Covering Europe, the Americas, and portions of Asia from the 17th through the 19th centuries, Electronic Enlightenment offers access to tens of thousands of letters and other correspondence from leading figures and lesser-known correspondents of the early modern period. The documents are often drawn from critical scholarly editions and have been extensively annotated and linked to related documents and other correspondents, "allowing you to see the complex web of personal relationships in the early modern period and the making of the modern world." The Electronic Elightenment project (a research project of the Bodleian Libraries, University of Oxford) is, in its own words, “reconnecting the first global social network.”
As of August 2016, the product contained over 70,000 letters and documents (keyed full-text, rather than original images), with more than 8,500 correspondent entries and over 300,000 scholarly annotations. The site also includes detailed information on more than 60,000 manuscripts and 100,000 early edition sources.
The "EE Scholarly Edition of Correspondence (EESEC)" presents an "interconnected network of letters drawn from a broad range of sources, edited by an international assortment of scholars." Contents have been drawn from correspondents of 53 nationalities (Europe, Asia & the Americas) and are primarily in English (45%) and French (45%), with other documents in a variety of other European languages. Users may search documents by writer or recipient, date or place. Letters are discovered, accessed and edited by academic projects, providing not only access to the original texts, but also a range of scholary annotation and explanatory notes.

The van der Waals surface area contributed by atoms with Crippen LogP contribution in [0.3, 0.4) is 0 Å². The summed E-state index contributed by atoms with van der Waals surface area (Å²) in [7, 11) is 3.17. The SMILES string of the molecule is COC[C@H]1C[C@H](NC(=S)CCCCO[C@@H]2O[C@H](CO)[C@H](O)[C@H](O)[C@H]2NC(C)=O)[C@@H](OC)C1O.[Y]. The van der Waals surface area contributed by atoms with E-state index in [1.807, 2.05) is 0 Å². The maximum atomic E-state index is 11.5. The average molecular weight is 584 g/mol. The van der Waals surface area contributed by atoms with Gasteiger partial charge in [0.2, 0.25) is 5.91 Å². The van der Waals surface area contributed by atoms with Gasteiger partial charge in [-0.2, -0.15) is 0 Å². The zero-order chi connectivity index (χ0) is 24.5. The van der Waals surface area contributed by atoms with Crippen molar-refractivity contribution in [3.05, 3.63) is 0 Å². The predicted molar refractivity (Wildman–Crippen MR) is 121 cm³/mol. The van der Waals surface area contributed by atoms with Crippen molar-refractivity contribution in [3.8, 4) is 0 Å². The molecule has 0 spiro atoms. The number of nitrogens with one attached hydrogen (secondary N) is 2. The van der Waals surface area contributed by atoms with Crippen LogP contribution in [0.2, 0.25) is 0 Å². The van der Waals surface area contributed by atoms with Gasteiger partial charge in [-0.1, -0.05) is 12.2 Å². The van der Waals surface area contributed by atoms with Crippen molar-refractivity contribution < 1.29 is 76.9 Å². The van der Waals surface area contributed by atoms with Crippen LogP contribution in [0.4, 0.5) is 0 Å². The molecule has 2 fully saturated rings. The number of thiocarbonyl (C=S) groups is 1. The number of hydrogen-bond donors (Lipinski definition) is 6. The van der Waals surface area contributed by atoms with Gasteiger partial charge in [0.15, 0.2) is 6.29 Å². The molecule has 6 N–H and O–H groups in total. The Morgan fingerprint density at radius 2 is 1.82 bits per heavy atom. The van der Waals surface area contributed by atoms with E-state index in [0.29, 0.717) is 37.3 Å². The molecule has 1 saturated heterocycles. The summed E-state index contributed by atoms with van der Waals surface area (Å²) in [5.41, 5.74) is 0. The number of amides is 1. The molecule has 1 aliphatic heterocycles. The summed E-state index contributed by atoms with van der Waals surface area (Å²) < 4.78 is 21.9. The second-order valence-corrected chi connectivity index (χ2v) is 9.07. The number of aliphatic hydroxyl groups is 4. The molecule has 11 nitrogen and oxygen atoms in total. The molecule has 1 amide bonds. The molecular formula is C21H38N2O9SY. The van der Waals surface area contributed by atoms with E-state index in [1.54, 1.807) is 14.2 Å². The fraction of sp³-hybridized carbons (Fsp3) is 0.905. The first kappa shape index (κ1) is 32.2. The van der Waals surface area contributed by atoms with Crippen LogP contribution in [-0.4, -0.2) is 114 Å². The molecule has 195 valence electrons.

The "EE Biographical Dictionary" contains extensive information on the correspondents which are continually identified and updated. Biographical notes include title, nationality, occupation, birth or death date & place. Each entry also links to the person's correspondents and their letters, and cross-links to other figures in EE.
EE's "News-sheet—Autumn 2016" indicates the product has more than 70,000 items of correspondence, and more than 8,500 correspondents listed in the Biographical Dictionary. These figures compared to previous updates suggest a rate of approximately 1,000 new items and 100 new biographical entries per year.
The Electronic Enlightenment project was first conceived in 1995 and received funding from the Mellon Foundation to develop its business model. The digital publishing platform was intended to expand the scope of content at minimal cost through distributed contributions. As an Ithaka Case Study (2011) noted: “The project leaders have invited the community not only to assist in locating this correspondence in special collections, but also to add scholarly commentary and other born-digital material to it . . . To date, six collections of correspondence have been offered to EE, bypassing traditional publication through an academic press. A review board will be created to assess the material.”1
EE provides a variety of additional resources for engaging with the material, including lesson plans, maps and charts, and links to additional online sources. EE welcomes submissions for the publication of additional letters (from one letter to thousands of letters), and accepts new and corrected biographical notes and annotations as part of its regular technical and content updates.”2